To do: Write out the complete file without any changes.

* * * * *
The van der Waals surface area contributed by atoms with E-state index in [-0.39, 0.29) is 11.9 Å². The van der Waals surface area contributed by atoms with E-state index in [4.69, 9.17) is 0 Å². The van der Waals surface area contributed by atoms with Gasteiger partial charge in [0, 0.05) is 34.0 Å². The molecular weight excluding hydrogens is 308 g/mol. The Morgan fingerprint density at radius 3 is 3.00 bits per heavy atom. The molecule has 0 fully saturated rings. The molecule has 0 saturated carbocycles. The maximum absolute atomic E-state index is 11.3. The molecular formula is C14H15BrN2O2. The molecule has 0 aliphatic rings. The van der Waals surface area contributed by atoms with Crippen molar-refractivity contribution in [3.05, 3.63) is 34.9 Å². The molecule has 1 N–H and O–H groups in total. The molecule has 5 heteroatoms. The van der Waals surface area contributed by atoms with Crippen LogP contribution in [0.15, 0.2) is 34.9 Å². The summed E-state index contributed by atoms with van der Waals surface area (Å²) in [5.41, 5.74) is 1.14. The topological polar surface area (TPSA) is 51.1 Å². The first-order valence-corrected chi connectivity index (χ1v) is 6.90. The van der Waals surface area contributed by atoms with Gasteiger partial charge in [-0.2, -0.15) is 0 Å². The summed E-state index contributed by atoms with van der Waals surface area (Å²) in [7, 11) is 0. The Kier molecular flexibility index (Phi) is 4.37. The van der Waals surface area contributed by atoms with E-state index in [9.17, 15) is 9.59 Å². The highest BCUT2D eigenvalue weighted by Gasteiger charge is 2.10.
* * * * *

The van der Waals surface area contributed by atoms with E-state index in [-0.39, 0.29) is 11.9 Å². The van der Waals surface area contributed by atoms with E-state index in [4.69, 9.17) is 0 Å². The van der Waals surface area contributed by atoms with Gasteiger partial charge in [0, 0.05) is 34.0 Å². The molecular weight excluding hydrogens is 308 g/mol. The Morgan fingerprint density at radius 3 is 3.00 bits per heavy atom. The molecule has 0 fully saturated rings. The molecule has 0 saturated carbocycles. The maximum absolute atomic E-state index is 11.3. The molecular formula is C14H15BrN2O2. The molecule has 0 aliphatic rings. The van der Waals surface area contributed by atoms with Crippen molar-refractivity contribution in [3.05, 3.63) is 34.9 Å². The molecule has 1 N–H and O–H groups in total. The molecule has 5 heteroatoms. The van der Waals surface area contributed by atoms with Crippen LogP contribution in [0.15, 0.2) is 34.9 Å². The summed E-state index contributed by atoms with van der Waals surface area (Å²) in [5.41, 5.74) is 1.14. The topological polar surface area (TPSA) is 51.1 Å². The first-order valence-corrected chi connectivity index (χ1v) is 6.90. The van der Waals surface area contributed by atoms with Gasteiger partial charge in [-0.2, -0.15) is 0 Å². The summed E-state index contributed by atoms with van der Waals surface area (Å²) in [7, 11) is 0. The Kier molecular flexibility index (Phi) is 4.37. The van der Waals surface area contributed by atoms with E-state index in [9.17, 15) is 9.59 Å². The highest BCUT2D eigenvalue weighted by Gasteiger charge is 2.10.